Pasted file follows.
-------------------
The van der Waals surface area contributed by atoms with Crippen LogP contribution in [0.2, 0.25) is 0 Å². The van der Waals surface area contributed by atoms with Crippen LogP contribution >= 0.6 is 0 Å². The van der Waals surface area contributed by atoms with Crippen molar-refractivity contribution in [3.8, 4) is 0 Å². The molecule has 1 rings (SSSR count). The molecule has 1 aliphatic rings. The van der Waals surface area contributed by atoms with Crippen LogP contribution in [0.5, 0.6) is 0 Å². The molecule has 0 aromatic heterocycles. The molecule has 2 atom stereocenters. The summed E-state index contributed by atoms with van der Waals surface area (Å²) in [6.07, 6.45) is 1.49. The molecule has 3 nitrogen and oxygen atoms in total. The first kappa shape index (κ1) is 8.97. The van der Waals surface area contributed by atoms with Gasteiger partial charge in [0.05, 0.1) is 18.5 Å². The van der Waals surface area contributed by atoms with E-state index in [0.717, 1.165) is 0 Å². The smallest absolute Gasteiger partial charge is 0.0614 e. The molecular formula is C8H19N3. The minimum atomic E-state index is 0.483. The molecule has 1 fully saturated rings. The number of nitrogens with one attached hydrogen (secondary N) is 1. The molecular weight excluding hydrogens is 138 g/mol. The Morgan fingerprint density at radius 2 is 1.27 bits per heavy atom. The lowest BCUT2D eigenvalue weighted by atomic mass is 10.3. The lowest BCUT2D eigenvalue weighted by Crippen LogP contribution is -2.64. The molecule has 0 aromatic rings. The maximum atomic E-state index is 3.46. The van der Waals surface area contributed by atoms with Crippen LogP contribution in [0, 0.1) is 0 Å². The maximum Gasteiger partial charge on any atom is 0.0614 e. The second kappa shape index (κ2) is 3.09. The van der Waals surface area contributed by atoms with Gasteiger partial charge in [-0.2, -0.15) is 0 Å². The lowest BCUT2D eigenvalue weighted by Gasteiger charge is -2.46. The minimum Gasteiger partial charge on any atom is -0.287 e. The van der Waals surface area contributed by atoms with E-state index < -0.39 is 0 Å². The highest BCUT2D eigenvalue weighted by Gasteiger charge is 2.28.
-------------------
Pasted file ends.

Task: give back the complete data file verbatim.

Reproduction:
The van der Waals surface area contributed by atoms with Crippen LogP contribution in [0.2, 0.25) is 0 Å². The van der Waals surface area contributed by atoms with Crippen LogP contribution >= 0.6 is 0 Å². The van der Waals surface area contributed by atoms with Crippen molar-refractivity contribution in [3.8, 4) is 0 Å². The molecule has 1 rings (SSSR count). The molecule has 1 aliphatic rings. The van der Waals surface area contributed by atoms with Crippen LogP contribution in [0.5, 0.6) is 0 Å². The molecule has 0 aromatic heterocycles. The molecule has 2 atom stereocenters. The summed E-state index contributed by atoms with van der Waals surface area (Å²) in [6.07, 6.45) is 1.49. The molecule has 3 nitrogen and oxygen atoms in total. The first kappa shape index (κ1) is 8.97. The van der Waals surface area contributed by atoms with Gasteiger partial charge in [0.05, 0.1) is 18.5 Å². The van der Waals surface area contributed by atoms with E-state index in [0.717, 1.165) is 0 Å². The smallest absolute Gasteiger partial charge is 0.0614 e. The molecular formula is C8H19N3. The minimum atomic E-state index is 0.483. The molecule has 1 fully saturated rings. The number of nitrogens with one attached hydrogen (secondary N) is 1. The molecular weight excluding hydrogens is 138 g/mol. The Morgan fingerprint density at radius 2 is 1.27 bits per heavy atom. The lowest BCUT2D eigenvalue weighted by atomic mass is 10.3. The lowest BCUT2D eigenvalue weighted by Crippen LogP contribution is -2.64. The molecule has 0 aromatic rings. The maximum atomic E-state index is 3.46. The van der Waals surface area contributed by atoms with Crippen LogP contribution in [0, 0.1) is 0 Å². The maximum Gasteiger partial charge on any atom is 0.0614 e. The second kappa shape index (κ2) is 3.09. The van der Waals surface area contributed by atoms with Gasteiger partial charge in [-0.2, -0.15) is 0 Å². The lowest BCUT2D eigenvalue weighted by Gasteiger charge is -2.46. The minimum Gasteiger partial charge on any atom is -0.287 e. The van der Waals surface area contributed by atoms with E-state index < -0.39 is 0 Å². The highest BCUT2D eigenvalue weighted by Gasteiger charge is 2.28.